Outside the union the UK will be in a far weaker position to stand up for its citizens.

Google’s record €2.4bn (£2.12bn) fine for breaching European competition rules is an eye-catching example of the EU taking on the Silicon Valley giants. It is also just one part of a larger battle to get to grips with the influence of US-based web firms.

From fake news to tax, the European Commission has taken the lead in investigating and, in this instance, sanctioning, the likes of Google, Facebook, Apple and Amazon for practices it believes are either anti-competitive for European business or detrimental to the lives of its citizens.

Only in May the commission fined Facebook €110m for providing misleading information about its takeover of WhatsApp. In January, it issued a warning to Facebook over its role in spreading fake news. Last summer, it ordered Apple to pay an extra €13bn in tax it claims should have been paid in Ireland (the Irish government had offered a tax break). Now Google has been hit for favouring its own price comparison services in its search results. In other words, consumers who used Google to find the best price for a product across the internet were in fact being gently nudged towards the search engine giant's own comparison website.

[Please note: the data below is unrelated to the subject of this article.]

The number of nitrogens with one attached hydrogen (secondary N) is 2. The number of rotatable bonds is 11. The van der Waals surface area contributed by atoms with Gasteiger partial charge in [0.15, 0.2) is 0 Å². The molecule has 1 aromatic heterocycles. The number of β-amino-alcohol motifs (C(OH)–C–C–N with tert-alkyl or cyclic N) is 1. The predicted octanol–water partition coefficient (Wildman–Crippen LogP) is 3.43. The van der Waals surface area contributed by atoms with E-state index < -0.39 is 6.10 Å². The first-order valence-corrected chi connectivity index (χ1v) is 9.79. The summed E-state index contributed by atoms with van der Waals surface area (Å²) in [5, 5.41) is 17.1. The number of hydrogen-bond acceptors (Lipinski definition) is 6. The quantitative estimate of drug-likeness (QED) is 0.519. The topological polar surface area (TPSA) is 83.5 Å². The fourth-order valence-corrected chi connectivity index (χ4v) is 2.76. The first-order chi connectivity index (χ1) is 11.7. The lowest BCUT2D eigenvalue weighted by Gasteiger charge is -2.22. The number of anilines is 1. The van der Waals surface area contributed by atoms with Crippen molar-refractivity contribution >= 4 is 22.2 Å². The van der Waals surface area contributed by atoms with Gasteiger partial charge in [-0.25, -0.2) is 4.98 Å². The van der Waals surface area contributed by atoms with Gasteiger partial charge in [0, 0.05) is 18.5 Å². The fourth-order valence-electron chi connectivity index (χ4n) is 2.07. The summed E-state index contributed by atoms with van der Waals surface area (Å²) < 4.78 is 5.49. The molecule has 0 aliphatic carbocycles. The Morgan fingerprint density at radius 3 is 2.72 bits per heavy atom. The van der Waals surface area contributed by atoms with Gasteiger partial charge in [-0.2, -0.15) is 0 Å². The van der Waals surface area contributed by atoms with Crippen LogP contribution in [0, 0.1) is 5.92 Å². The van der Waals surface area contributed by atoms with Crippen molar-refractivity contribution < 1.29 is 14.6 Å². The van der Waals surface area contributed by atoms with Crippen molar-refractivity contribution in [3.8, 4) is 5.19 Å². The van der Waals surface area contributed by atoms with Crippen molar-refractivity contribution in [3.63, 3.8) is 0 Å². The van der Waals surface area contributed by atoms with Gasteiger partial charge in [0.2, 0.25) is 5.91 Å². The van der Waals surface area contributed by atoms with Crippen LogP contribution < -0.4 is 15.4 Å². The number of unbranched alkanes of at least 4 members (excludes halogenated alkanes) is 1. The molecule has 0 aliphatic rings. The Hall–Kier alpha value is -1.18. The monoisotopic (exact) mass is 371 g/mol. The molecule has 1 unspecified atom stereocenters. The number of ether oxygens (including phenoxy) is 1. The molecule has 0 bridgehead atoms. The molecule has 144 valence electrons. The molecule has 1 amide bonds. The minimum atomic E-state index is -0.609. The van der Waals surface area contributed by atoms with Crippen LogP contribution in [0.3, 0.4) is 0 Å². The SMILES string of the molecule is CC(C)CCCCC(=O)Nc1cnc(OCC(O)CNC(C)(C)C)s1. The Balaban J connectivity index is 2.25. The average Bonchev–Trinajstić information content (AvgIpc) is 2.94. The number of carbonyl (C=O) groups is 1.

As European Competition Commissioner Margrethe Vestager put it:

"Google has come up with many innovative products and services that have made a difference to our lives. That's a good thing. But Google's strategy for its comparison shopping service wasn't just about attracting customers by making its product better than those of its rivals. Instead, Google abused its market dominance as a search engine by promoting its own comparison shopping service in its search results, and demoting those of competitors.

"What Google has done is illegal under EU antitrust rules. It denied other companies the chance to compete on the merits and to innovate. And most importantly, it denied European consumers a genuine choice of services and the full benefits of innovation."

The border-busting power of these mostly US-based digital companies is increasingly defining how people across Europe and the rest of the world live their lives. It is for the most part hugely beneficial for the people who use their services, but the EU understandably wants to make sure it has some control over them.